Rather than a history ‘lesson’ here’s 3000 years in three short paragraphs. Polynesians settled in Samoa around 1000BC and the country was named after the sacred (sa) moa (chickens) of Lu, son of Tagaloa, the god of creation. Tongan invaders ruled Samoa from 950AD to 1250AD. The matai (chiefly system) was in place for 1000 years before Europeans arrived and is still the predominant force in society today.
Having said that, the arrival of missionary Reverend John Williams in 1830 changed Samoa forever. In ten years he had converted Samoa to Christianity and that is also an entrenched part of Samoan culture today. Williams did a lot better here than in Vanuatu where he was killed and eaten. German traders arrived in the 1800’s and in 1900 Samoa became a German colony (you still find a lot of German surnames around now). With the outbreak of WWI in 1914, the German governor surrendered without a fight to New Zealand, who really didn’t know what to do with their new ‘acquisition’.
As early as the 1890’s Robert Louis Stevenson had proposed an independent Samoa but it took till 1947 for this movement to start happening. In 1962 Samoa became the first Polynesian nation to realise independence and, in 1976, joined the United Nations.
If you’d like to read up on the history of Samoa, the Wesley Bookshop on Beach Road in Apia has a section dedicated to Samoa and South Pacific. There is also the Pacific Room at the Nelson Memorial Public Library opposite the Clock Tower on Beach Road. Samoans are also more than happy to tell visitors about their history, culture and heritage although you may get the feeling that the more you find out, the less you seem to know.
All newlyweds want a memorable and romantic honeymoon, and the Samoa is perfect for both with sunsets, warm water and weather, colourful cocktails and a relaxed atmosphere. For obligation and cost-free advice on the best resorts and attractions for you, drop us an email for suggestions – we can also book flights and accommodation at competitive prices and only promote places we have been to ourselves and are happy to recommend.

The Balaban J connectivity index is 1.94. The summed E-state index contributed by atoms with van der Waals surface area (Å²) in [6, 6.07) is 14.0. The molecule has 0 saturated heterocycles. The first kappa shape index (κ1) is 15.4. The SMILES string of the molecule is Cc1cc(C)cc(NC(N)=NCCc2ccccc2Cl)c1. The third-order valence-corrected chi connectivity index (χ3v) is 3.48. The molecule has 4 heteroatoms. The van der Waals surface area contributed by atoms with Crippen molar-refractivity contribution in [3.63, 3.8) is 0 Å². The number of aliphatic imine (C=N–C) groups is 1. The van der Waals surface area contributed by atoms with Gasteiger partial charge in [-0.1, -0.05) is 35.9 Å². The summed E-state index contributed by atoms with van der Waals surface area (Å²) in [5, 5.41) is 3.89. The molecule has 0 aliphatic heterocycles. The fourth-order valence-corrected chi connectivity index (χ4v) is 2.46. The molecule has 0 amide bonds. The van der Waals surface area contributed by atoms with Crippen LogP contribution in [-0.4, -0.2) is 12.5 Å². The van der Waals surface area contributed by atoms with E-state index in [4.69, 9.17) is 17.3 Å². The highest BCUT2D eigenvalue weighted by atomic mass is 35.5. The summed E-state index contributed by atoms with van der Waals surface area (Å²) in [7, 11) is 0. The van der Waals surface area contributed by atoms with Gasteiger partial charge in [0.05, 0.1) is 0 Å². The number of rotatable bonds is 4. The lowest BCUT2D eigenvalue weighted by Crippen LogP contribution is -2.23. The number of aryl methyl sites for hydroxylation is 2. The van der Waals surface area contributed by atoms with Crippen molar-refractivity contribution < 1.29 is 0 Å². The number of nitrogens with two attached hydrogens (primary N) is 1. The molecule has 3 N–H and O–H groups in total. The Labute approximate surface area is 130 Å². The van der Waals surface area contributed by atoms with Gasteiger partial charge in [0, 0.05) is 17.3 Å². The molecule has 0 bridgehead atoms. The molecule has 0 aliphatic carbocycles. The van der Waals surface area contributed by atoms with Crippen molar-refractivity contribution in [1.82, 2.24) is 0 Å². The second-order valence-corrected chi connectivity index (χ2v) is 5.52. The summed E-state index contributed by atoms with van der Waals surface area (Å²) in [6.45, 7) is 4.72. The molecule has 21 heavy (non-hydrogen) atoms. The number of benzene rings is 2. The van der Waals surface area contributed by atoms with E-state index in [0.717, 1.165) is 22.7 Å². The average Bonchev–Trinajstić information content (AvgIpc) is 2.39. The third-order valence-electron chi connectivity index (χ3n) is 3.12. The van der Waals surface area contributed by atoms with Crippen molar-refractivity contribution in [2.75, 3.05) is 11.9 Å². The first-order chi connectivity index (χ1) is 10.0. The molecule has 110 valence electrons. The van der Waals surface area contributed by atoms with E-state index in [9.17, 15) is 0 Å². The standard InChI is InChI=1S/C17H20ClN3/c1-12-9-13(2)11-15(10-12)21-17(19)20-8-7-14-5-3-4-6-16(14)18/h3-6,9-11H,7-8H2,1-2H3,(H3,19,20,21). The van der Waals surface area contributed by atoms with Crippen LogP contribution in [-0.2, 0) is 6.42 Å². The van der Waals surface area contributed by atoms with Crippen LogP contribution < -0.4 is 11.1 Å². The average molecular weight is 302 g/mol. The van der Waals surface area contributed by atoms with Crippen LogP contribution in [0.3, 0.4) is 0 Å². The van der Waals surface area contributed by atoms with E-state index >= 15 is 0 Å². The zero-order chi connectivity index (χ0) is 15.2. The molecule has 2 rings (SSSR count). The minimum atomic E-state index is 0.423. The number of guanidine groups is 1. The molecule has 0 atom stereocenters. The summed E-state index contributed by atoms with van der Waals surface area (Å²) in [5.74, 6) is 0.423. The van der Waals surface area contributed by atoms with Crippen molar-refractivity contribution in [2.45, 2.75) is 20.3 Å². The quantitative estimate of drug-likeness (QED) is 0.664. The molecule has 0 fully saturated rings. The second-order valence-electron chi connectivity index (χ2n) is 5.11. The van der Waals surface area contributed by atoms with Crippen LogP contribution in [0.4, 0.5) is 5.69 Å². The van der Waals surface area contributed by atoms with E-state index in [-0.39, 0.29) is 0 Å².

I’m not sure how many equestrians there are in Samoa but you will see horses tethered in gardens through the villages. I’m guessing they are four-legged lawnmowers because the size of the horse, compared to the size of your average Samoan, doesn’t paint a picture of comfortable riding (for the horse).
At the hospitals in Apia or on Savai’i you will see by the number of people waiting outside that you will also have a long wait. Better to make an appointment with a private doctor and pay a little more. The phone number for the Tupua Tamasese Memorial Hospital in Apia is 21 212 and one private practice is the Soifua Manuia Clinic on Faatoia Road. The literal translation of ‘soifua manuia’ is ‘good luck and cheers’ but my guess is that it also doubles as ‘good health’. The emergency phone number for the hospital is 996 and for an ambulance 999.
What humidity? he asked, wringing out his shirt and wondering why he chose to wear jeans. Humidity is the reason your luggage handle may be wet, sheets may be damp, why your papers go limp, why your books get fatter and why their pages curl. It’s why your cd’s, floppy’s and videos go mouldy and why clothes can smell like mushrooms or have a coating of fine green fur. Of course it’s not that bad all year round. The worst time of year is December to February. The good thing about humidity is, it plumps up your skin and keeps it moist.
As mentioned above under ‘heat’, humidity is part of the tropics and Samoa is close to the equator. The most noticeable humidity will be when you hit the tarmac at on arrival at the airport and you will acclimatise quickly. Pack light cotton clothing (jeans are not recommended) and, in the cooler months, take a thicker top (long sleeves) for evenings, just in case. Carry water with you and throw yourself into a pool or the ocean if you’re feeling a bit sticky.
A very handy mix for coral cuts, scratches, nicks and abrasions. Pour onto the wound to cleanse it. This usually results in a fizz – depending on the amount of blood, think shaken creaming soda. The fizz means there is bacteria and the wound should be cleaned with peroxide each time the dressing is changed. After the peroxide, use some antiseptic powder or Betadine, and then cover the wound. Unlike in Australia and New Zealand, fresh air is not good for wounds. Peroxide is available from the chemists. Don’t ignore coral cuts – they can get nasty in a short time. Be sure to clean the wound every two hours and continue three times after the fizzing stops. Tropical ulcers can develop within days if wounds are left unattended. Nature’s answer to hydrogen peroxide is lime or lemon juice. Failing that, the sap of the frangipani tree also draws out the infection.